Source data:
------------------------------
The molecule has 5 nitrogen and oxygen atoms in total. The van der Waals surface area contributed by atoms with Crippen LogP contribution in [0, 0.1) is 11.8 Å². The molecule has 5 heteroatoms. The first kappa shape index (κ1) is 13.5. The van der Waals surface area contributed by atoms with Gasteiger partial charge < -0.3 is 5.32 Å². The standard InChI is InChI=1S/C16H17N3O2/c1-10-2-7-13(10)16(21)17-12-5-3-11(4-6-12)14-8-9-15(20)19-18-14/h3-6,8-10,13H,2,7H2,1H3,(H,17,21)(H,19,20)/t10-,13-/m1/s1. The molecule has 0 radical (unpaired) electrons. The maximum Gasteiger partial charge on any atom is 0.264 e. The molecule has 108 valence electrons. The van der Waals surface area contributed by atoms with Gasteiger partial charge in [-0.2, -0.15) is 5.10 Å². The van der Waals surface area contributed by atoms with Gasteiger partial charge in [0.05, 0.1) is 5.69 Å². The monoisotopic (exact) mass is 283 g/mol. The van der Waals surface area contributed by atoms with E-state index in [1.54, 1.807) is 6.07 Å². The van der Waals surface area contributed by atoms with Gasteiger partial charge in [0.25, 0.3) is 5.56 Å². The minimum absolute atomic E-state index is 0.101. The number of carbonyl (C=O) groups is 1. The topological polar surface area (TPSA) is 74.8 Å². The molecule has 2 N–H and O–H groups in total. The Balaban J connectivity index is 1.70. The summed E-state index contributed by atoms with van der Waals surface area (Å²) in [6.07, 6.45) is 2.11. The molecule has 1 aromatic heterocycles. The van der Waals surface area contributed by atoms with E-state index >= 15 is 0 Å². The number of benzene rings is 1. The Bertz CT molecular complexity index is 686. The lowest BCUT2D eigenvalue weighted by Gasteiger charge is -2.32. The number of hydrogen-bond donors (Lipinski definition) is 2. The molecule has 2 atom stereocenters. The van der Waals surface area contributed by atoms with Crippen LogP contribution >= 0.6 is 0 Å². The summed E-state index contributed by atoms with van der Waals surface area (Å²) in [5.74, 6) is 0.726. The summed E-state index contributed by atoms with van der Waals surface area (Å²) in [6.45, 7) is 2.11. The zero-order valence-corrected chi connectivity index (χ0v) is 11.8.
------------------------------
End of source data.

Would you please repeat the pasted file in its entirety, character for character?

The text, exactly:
The molecule has 5 nitrogen and oxygen atoms in total. The van der Waals surface area contributed by atoms with Crippen LogP contribution in [0, 0.1) is 11.8 Å². The molecule has 5 heteroatoms. The first kappa shape index (κ1) is 13.5. The van der Waals surface area contributed by atoms with Gasteiger partial charge < -0.3 is 5.32 Å². The standard InChI is InChI=1S/C16H17N3O2/c1-10-2-7-13(10)16(21)17-12-5-3-11(4-6-12)14-8-9-15(20)19-18-14/h3-6,8-10,13H,2,7H2,1H3,(H,17,21)(H,19,20)/t10-,13-/m1/s1. The molecule has 0 radical (unpaired) electrons. The maximum Gasteiger partial charge on any atom is 0.264 e. The molecule has 108 valence electrons. The van der Waals surface area contributed by atoms with Gasteiger partial charge in [-0.2, -0.15) is 5.10 Å². The van der Waals surface area contributed by atoms with Gasteiger partial charge in [0.05, 0.1) is 5.69 Å². The monoisotopic (exact) mass is 283 g/mol. The van der Waals surface area contributed by atoms with E-state index in [1.54, 1.807) is 6.07 Å². The van der Waals surface area contributed by atoms with Gasteiger partial charge in [0.25, 0.3) is 5.56 Å². The minimum absolute atomic E-state index is 0.101. The number of carbonyl (C=O) groups is 1. The topological polar surface area (TPSA) is 74.8 Å². The molecule has 2 N–H and O–H groups in total. The Balaban J connectivity index is 1.70. The summed E-state index contributed by atoms with van der Waals surface area (Å²) in [6.07, 6.45) is 2.11. The molecule has 1 aromatic heterocycles. The van der Waals surface area contributed by atoms with E-state index >= 15 is 0 Å². The number of benzene rings is 1. The Bertz CT molecular complexity index is 686. The lowest BCUT2D eigenvalue weighted by Gasteiger charge is -2.32. The number of hydrogen-bond donors (Lipinski definition) is 2. The molecule has 2 atom stereocenters. The van der Waals surface area contributed by atoms with Crippen LogP contribution >= 0.6 is 0 Å². The summed E-state index contributed by atoms with van der Waals surface area (Å²) in [5.74, 6) is 0.726. The summed E-state index contributed by atoms with van der Waals surface area (Å²) in [6.45, 7) is 2.11. The zero-order valence-corrected chi connectivity index (χ0v) is 11.8.